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JEG or ALAPBAMAN? How Much is Enough for Pensions Single Code Compliance?

Plan B

From memory, the term “good governance” started to be widely used in the pensions industry at around the same time that the Pensions Act 2004 came into force. At first, it was a bit of a nebulous concept that could have been loosely described as 1. Complying with the requirements and expectations of The (then new) Pensions Regulator (TPR) and 2. A dollop of good practice on top.

Immediately post Pensions Act 2004, clients commonly asked what other clients were doing, as they wanted to benchmark themselves – i.e. they wanted to “do enough governance” without the scheme budget running away. The acronyms “JEG” and “ALAPBAMAN” were used (“Just Enough Governance” and “As Little As Possible But As Much As Necessary”). Continue Reading

The Big Reveal: Corporate Transparency and What It Means for Pension Scheme Trustees

Modern glass architecture

Background

In February 2022 the UK Government unveiled its long-awaited plans to improve corporate transparency and reform the company register framework, in a move widely regarded as having been accelerated (at least in part) in response to the conflict in Ukraine. In this blog, we look at how the changes could affect UK pension scheme trustees.

Planned Legislative Reform

In summary, the proposed changes that pension scheme trustees should monitor closely are as follows.

  • Companies will be allowed a maximum of one “layer” of corporate directors, which must be based in the UK, and the natural persons directing each corporate director will be subject to identity verification.
  • Companies House will take on more of a regulator’s role – it will review and query information that is submitted, with individuals who fail to verify their identity or comply with new requirements under these reforms becoming subject to new criminal and civil sanctions.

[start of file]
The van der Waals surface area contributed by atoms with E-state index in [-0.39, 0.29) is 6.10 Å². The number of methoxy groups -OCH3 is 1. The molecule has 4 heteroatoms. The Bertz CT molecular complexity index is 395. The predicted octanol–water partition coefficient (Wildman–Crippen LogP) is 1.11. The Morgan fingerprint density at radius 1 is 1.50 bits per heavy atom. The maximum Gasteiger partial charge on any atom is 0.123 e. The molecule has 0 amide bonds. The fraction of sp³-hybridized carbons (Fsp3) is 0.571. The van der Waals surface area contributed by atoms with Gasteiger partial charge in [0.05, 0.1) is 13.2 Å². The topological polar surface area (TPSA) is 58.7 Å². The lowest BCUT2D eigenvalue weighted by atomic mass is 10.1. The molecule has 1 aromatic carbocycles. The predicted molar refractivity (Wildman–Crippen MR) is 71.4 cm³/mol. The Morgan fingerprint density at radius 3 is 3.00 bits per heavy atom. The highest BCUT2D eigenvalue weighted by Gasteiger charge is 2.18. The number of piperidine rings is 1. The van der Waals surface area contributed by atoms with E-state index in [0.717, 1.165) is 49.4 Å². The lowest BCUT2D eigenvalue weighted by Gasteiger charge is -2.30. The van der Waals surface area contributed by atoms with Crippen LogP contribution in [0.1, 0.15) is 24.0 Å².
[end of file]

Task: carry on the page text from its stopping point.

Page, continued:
• Anyone wishing to make a filing at Companies House, alongside all company directors and persons with significant control, must verify their identity using photographic identification.

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DOL Crypto Guidance Heeds Strong Warning to Retirement Plan Sponsors Looking to Add Digital Asset Investments to Retirement Plan Lineups

Retirement JarDirectly on the heels of the Biden Administration’s digital asset Executive Order issued on March 9, 2022[1] (Executive Order), the U.S. Department of Labor (DOL) published its own guidance on the use of cryptocurrencies as a 401(k) plan investment in Compliance Assistance Release No. 2022-01 (CAR).   The DOL guidance is not limited to crypto, but advises plan fiduciaries regarding all digital assets, including Ethereum, tokens, and other derivations thereof.

Ominous Warning – Duty of Prudence & Personal Liability at Stake

The DOL CAR is nothing short of an ominous warning for plan fiduciaries.  Similar to the Executive Order, the DOL CAR highlights that there are many risks involved when offering cryptocurrencies or other digital assets as plan investment options.  In light of these risks, the DOL CAR “cautions plan fiduciaries to exercise extreme care before they consider adding a cryptocurrency option to a 401(k) plan’s investment menu for plan participants.”

The DOL CAR reminds plan fiduciaries of their obligations under Section 404 of  the Employee Retirement Income Security Act of 1974 (ERISA) when assessing crypto or digital asset investments stating that retirement plan fiduciaries must act solely in the financial interest of plan participants, and the duty of prudence and loyalty obligations are the highest known to the law.  It further reminds fiduciaries of their obligations associated with retirement plan investments and the potential for personal liability for plan losses if they breach these fiduciary liabilities.  Again, by restating ERISA’s fiduciary duties and the liability associated with any breach of such duties, the DOL CAR appears to be flashing red light warning signs that any retirement plan fiduciary that dares enter the digital asset realm and pushes forward a crypto retirement plan investment could be subject to the most severe consequences under ERISA.